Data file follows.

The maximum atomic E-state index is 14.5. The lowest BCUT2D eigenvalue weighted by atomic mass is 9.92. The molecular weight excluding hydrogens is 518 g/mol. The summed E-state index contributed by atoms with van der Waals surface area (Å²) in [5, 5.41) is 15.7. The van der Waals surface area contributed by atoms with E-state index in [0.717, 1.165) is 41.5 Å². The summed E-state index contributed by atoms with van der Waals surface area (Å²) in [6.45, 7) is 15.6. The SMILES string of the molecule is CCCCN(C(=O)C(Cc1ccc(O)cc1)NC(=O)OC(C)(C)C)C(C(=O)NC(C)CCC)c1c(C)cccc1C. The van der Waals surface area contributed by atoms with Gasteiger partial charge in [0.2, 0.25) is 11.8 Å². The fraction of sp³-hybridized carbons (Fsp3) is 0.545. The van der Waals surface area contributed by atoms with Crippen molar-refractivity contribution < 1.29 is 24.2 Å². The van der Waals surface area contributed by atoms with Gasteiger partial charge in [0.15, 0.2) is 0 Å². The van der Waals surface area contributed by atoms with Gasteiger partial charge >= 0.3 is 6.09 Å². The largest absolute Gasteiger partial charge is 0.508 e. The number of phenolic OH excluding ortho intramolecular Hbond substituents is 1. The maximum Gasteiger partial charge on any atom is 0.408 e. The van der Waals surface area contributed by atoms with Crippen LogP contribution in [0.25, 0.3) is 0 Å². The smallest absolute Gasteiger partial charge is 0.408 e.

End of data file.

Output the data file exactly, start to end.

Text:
The maximum atomic E-state index is 14.5. The lowest BCUT2D eigenvalue weighted by atomic mass is 9.92. The molecular weight excluding hydrogens is 518 g/mol. The summed E-state index contributed by atoms with van der Waals surface area (Å²) in [5, 5.41) is 15.7. The van der Waals surface area contributed by atoms with E-state index in [0.717, 1.165) is 41.5 Å². The summed E-state index contributed by atoms with van der Waals surface area (Å²) in [6.45, 7) is 15.6. The SMILES string of the molecule is CCCCN(C(=O)C(Cc1ccc(O)cc1)NC(=O)OC(C)(C)C)C(C(=O)NC(C)CCC)c1c(C)cccc1C. The van der Waals surface area contributed by atoms with Gasteiger partial charge in [0.2, 0.25) is 11.8 Å². The fraction of sp³-hybridized carbons (Fsp3) is 0.545. The van der Waals surface area contributed by atoms with Crippen molar-refractivity contribution < 1.29 is 24.2 Å². The van der Waals surface area contributed by atoms with Gasteiger partial charge in [0.15, 0.2) is 0 Å². The van der Waals surface area contributed by atoms with Gasteiger partial charge >= 0.3 is 6.09 Å². The largest absolute Gasteiger partial charge is 0.508 e. The number of phenolic OH excluding ortho intramolecular Hbond substituents is 1. The maximum Gasteiger partial charge on any atom is 0.408 e. The van der Waals surface area contributed by atoms with Crippen LogP contribution in [0.25, 0.3) is 0 Å². The smallest absolute Gasteiger partial charge is 0.408 e.